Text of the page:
The analysis of our experiences discussed in this chapter illuminates ways that societal, institutional, and other cultural forces may support the development of an identity as a holistic, IMBS educator, whereas other forces can constrain perceptions of agency and marginalize this preferred identity. We examined the use of critical pedagogy and the role of narrative practice approaches to support overcoming barriers to inclusion of IMBS practice and advance holistic social work education. In this section, we discuss implications of this analysis for advancing IMBS practice in social work education.

As discussed in this chapter, social work educators who desire to integrate IMBS practice into their teaching may perceive themselves as constrained from doing so. This perception may be accompanied by a sense of vulnerability, particularly among faculty of color, women, faculty who are untenured, and others with marginalized social identities. Initiatives to engage faculty in critical reflection on the dominant narratives and systems of power that operate to influence and subjugate their preferred identities can support their sense of agency. Acknowledging and honoring their marginal spaces responds to bell hooks' (2004) call for resistance and liberation from hegemonic forces in our institutions and society.

Liberatory projects to support faculty in promoting the inclusion of IMBS practice in social work curricula include (1) conference presentations and publications of critical reflections on the continued dominance of Western ways of knowing and potential constraints on the content and process of our teaching; (2) conference sessions that present the growing evidence base for the efficacy of many IMBS modalities, invite dialogue about IMBS practice, and explore strategies for IMBS inclusion in social work curricula; and (3) research projects to identify IMBS content in social education literature and social work programs. An example of the second type of liberatory project is a National Association of Deans and Directors of Schools of Social Work (NADD)-sponsored “think tank” at the CSWE 59th annual meeting. This session invited dialogue among participants about IMBS practice as an emerging paradigm in social work (Raheim, Lee, & Tebb, 2013). NADD also supported the third type of project noted previously by funding a systematic review of IMBS literature and a survey of US MSW programs to identify current IMBS curricular content, intentions for future inclusion, and barriers to course development (Lee, Raheim, & Tebb, 2014).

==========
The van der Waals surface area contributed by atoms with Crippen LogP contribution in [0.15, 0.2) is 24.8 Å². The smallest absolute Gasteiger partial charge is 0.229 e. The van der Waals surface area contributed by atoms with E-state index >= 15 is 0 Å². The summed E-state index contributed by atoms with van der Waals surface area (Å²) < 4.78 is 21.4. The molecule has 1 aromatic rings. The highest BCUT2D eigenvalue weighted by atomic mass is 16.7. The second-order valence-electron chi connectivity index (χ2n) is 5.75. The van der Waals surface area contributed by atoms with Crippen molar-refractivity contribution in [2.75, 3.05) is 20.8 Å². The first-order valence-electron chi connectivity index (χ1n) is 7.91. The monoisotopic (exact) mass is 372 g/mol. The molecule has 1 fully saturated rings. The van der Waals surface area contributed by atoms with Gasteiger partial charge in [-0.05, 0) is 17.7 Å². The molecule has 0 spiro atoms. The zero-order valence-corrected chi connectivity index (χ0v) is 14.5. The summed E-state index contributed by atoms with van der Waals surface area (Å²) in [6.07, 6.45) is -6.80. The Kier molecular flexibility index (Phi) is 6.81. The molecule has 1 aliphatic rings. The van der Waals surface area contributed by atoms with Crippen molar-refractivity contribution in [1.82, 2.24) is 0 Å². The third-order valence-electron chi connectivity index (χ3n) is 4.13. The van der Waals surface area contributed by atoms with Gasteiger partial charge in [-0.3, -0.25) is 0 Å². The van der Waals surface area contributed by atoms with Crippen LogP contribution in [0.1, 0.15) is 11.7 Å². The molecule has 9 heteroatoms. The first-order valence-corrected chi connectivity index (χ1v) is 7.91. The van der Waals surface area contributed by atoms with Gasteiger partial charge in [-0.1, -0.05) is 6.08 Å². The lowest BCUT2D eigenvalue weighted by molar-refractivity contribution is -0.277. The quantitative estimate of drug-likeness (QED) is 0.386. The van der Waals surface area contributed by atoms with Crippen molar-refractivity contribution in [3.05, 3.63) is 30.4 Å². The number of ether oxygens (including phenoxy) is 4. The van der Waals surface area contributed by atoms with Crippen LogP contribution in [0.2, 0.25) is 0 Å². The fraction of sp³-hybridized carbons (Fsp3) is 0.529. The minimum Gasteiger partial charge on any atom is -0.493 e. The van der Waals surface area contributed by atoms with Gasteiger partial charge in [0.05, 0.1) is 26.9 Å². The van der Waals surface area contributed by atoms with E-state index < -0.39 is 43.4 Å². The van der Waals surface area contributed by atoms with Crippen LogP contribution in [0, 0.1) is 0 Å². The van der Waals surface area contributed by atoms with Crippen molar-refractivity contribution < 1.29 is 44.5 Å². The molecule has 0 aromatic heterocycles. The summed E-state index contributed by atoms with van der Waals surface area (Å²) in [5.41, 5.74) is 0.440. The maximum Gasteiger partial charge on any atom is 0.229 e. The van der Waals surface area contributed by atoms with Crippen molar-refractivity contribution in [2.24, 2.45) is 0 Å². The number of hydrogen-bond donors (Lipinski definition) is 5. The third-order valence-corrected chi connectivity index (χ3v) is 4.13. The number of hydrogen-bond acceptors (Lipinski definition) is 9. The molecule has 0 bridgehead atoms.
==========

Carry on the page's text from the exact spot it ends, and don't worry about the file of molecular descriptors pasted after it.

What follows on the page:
Findings from Lee and colleagues' (2014) report can serve as a re-membering process for faculty who may be teaching IMBS content in isolation of other colleagues and create the possibility for connection that did not previously exist. In addition, the report's systematic literature review is a resource for social work educators who are seeking information about the efficacy of specific IMBS practices. These data can aid faculty who may be struggling with issues of credibility for their inclusion of IMBS content in courses.